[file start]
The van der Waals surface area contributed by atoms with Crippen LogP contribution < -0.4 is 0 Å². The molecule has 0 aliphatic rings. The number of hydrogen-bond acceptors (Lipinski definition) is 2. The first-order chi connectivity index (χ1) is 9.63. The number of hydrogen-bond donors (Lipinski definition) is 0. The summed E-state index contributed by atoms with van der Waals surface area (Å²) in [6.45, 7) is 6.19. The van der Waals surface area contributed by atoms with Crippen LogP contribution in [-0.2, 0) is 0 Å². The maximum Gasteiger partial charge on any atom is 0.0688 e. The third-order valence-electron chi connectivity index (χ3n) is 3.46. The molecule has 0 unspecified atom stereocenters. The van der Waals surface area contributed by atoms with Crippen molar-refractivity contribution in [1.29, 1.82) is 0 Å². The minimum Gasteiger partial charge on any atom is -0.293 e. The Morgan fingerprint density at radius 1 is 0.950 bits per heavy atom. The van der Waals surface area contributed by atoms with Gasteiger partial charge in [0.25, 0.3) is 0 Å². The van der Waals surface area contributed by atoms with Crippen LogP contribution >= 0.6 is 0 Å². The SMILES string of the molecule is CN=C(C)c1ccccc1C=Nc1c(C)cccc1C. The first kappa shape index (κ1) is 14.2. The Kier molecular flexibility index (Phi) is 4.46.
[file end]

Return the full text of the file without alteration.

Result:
The van der Waals surface area contributed by atoms with Crippen LogP contribution < -0.4 is 0 Å². The molecule has 0 aliphatic rings. The number of hydrogen-bond acceptors (Lipinski definition) is 2. The first-order chi connectivity index (χ1) is 9.63. The number of hydrogen-bond donors (Lipinski definition) is 0. The summed E-state index contributed by atoms with van der Waals surface area (Å²) in [6.45, 7) is 6.19. The van der Waals surface area contributed by atoms with Crippen LogP contribution in [-0.2, 0) is 0 Å². The maximum Gasteiger partial charge on any atom is 0.0688 e. The third-order valence-electron chi connectivity index (χ3n) is 3.46. The molecule has 0 unspecified atom stereocenters. The van der Waals surface area contributed by atoms with Crippen molar-refractivity contribution in [1.29, 1.82) is 0 Å². The minimum Gasteiger partial charge on any atom is -0.293 e. The Morgan fingerprint density at radius 1 is 0.950 bits per heavy atom. The van der Waals surface area contributed by atoms with Gasteiger partial charge in [0.25, 0.3) is 0 Å². The van der Waals surface area contributed by atoms with Crippen LogP contribution >= 0.6 is 0 Å². The SMILES string of the molecule is CN=C(C)c1ccccc1C=Nc1c(C)cccc1C. The first kappa shape index (κ1) is 14.2. The Kier molecular flexibility index (Phi) is 4.46.